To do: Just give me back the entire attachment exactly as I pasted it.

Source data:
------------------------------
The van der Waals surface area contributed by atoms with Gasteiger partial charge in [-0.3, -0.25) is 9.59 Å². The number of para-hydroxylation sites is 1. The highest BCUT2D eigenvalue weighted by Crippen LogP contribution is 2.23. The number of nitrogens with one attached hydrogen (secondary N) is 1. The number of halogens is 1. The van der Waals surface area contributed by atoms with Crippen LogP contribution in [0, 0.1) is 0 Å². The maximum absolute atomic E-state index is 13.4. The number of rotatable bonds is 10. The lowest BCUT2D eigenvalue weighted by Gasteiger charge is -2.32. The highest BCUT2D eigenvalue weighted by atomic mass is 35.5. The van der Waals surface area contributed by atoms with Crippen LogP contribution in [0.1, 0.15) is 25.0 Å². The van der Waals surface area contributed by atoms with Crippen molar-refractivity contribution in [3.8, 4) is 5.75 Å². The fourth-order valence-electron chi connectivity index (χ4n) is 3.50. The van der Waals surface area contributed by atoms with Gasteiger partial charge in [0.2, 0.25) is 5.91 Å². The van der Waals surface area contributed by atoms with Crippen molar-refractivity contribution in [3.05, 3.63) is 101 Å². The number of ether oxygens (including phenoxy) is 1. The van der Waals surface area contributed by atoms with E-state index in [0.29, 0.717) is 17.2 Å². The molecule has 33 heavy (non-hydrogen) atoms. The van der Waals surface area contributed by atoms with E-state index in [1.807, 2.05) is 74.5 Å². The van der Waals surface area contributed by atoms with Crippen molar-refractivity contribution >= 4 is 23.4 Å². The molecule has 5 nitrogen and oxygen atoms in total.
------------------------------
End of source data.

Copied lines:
The van der Waals surface area contributed by atoms with Gasteiger partial charge in [-0.3, -0.25) is 9.59 Å². The number of para-hydroxylation sites is 1. The highest BCUT2D eigenvalue weighted by Crippen LogP contribution is 2.23. The number of nitrogens with one attached hydrogen (secondary N) is 1. The number of halogens is 1. The van der Waals surface area contributed by atoms with Crippen LogP contribution in [0, 0.1) is 0 Å². The maximum absolute atomic E-state index is 13.4. The number of rotatable bonds is 10. The lowest BCUT2D eigenvalue weighted by Gasteiger charge is -2.32. The highest BCUT2D eigenvalue weighted by atomic mass is 35.5. The van der Waals surface area contributed by atoms with Crippen LogP contribution in [0.1, 0.15) is 25.0 Å². The van der Waals surface area contributed by atoms with Crippen molar-refractivity contribution in [3.8, 4) is 5.75 Å². The fourth-order valence-electron chi connectivity index (χ4n) is 3.50. The van der Waals surface area contributed by atoms with Gasteiger partial charge in [0.2, 0.25) is 5.91 Å². The van der Waals surface area contributed by atoms with Crippen molar-refractivity contribution in [3.05, 3.63) is 101 Å². The number of ether oxygens (including phenoxy) is 1. The van der Waals surface area contributed by atoms with E-state index in [0.29, 0.717) is 17.2 Å². The molecule has 33 heavy (non-hydrogen) atoms. The van der Waals surface area contributed by atoms with E-state index in [1.807, 2.05) is 74.5 Å². The van der Waals surface area contributed by atoms with Crippen molar-refractivity contribution >= 4 is 23.4 Å². The molecule has 5 nitrogen and oxygen atoms in total.